>> Green Energy — There are three primary ways to produce power from rubbish. One is by using trash as fuel to generate power. The second is to collect landfill gas (mostly methane) and use that gas like natural gas. The third is to transform certain wastes into more specialized fuels, such as diesel fuel. Waste Management uses all three routes. In 2011, Waste Management produced (and profited from) Green energy equivalent to almost 23.5 million barrels of oil or nearly 6.1 million tons of coal. That’s many times more than the total solar energy production in this country in the same year! (Update: in 2013, revenues from sales of landfill gas were restrained by competition from cheap natural gas. Revenues were “flat” – approximately unchanged from 2011 figures)

>> Fleet Efficiency — Operating Waste Management’s fleet of collection vehicles constitutes a major portion of the company’s operating expenses. Vehicle operating expenses are being reduced by several means, the most important of which is conversion to natural gas — WM’s 1,600+ natural gas powered vehicles constitutes the largest heavy-duty natural gas fleet in the U.S. Natural gas burns cleanly and costs less than diesel fuel. (Update: by year-end 2013, WM’s natural gas fueled fleet increased to 3,075 vehicles)

Sustainability in a Business Context

Look again at the quote from Adam Werbach with which this essay begins. “Sustainability”, says Werbach, —

“drives a bottom-line strategy to save costs” — like fleet operating costs and landfill disposal costs reductions.

“drives a top-line strategy to reach a new customer base” — like generating fresh revenue streams from waste materials that were previously buried.

“… a strategy to get, keep and develop employees, customers and community” — like 80 annual hours of driver training that has resulted in almost 50% reduction in recordable injuries since 2005; or creating 100 certified wildlife habitat sites on over 25,000 protected acres; or making wholesale reductions in greenhouse gas emissions.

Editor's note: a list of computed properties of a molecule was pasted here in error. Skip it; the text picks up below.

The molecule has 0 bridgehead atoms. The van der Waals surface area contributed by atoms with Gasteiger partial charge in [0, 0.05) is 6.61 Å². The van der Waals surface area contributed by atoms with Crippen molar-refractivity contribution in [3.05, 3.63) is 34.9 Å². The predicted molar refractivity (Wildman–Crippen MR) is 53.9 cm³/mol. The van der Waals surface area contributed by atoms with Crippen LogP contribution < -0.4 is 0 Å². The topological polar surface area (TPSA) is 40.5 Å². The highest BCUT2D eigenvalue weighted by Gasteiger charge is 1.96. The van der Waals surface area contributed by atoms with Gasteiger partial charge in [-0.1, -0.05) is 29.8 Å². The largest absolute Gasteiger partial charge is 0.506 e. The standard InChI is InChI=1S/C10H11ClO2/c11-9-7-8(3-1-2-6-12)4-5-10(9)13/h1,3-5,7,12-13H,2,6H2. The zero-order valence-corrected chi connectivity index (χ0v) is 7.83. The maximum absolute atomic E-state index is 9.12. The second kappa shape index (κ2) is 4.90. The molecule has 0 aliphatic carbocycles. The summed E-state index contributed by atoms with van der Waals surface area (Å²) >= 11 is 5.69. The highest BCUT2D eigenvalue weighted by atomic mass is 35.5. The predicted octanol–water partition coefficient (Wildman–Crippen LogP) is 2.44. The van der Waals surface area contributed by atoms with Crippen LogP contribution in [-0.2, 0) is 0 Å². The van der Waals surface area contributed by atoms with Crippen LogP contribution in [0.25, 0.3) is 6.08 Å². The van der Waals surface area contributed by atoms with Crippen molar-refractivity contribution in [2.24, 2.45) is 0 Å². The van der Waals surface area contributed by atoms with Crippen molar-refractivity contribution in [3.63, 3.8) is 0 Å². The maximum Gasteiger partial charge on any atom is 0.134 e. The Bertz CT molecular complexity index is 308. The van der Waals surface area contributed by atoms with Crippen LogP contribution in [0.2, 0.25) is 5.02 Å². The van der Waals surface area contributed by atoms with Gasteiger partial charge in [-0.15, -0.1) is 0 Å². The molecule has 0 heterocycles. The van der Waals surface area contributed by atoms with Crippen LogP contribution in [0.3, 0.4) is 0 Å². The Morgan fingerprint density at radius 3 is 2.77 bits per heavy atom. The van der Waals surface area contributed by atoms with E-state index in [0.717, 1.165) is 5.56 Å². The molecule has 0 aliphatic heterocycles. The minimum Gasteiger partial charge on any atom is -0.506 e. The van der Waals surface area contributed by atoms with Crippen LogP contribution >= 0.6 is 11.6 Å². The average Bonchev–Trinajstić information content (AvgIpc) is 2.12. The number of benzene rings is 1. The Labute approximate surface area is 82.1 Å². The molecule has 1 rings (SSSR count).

Waste Management’s Sustainability based business model is very clearly successful. It offers a case study worth investigating, especially since, as an NYSE listed company, financial information is readily available. Will a Sustainability – based business plan work for your business, even if you aren’t in a sexy, high-tech industry like garbage collection? If you intend to thrive in perpetuity, maybe you should give it some thought

Chuck - Red Rocks3Thoughtful comments and experience reports are always appreciated.


…  Chuck Harrington (Chuck@JeraSustainableDevelopment.com)

P.S: Contact me when your organization is serious about pursuing Sustainability … CH

This blog and associated website (www.JeraSustainableDevelopment.com) are intended as a resource for smaller manufacturers in the pursuit of Sustainability. While editorial focus is on smaller manufacturers, all interested readers are welcome. New blog posts are published on Wednesday weekly.

[i] The term “upcycle” means more than “reuse” – it infers adding value. The term, and the concept, are from McDonough and Braungart, The Upcycle, North Point Press (2013)

[ii] Adam Werbach, Strategy for Sustainability, Harvard Business Press (2009), page 9. Adam Werbach founded and led Saatchi and Saatchi’s Sustainability practice. He is also a former President of the Sierra Club.

[iii]  Facts and figures on Waste Management Corp. are from Waste Management’s 2012 Sustainability Report, available at: www.wm.com/sustainability/pdfs/2012_Sustainability_Report.pdf. Update figures are from the 2014 Sustainability Report, available at: http://www.wm.com/sustainability/pdfs/2014_Sustainability_Report.pdf

Note: I recommend the 2014 Report as a real world take on Sustainability in practice.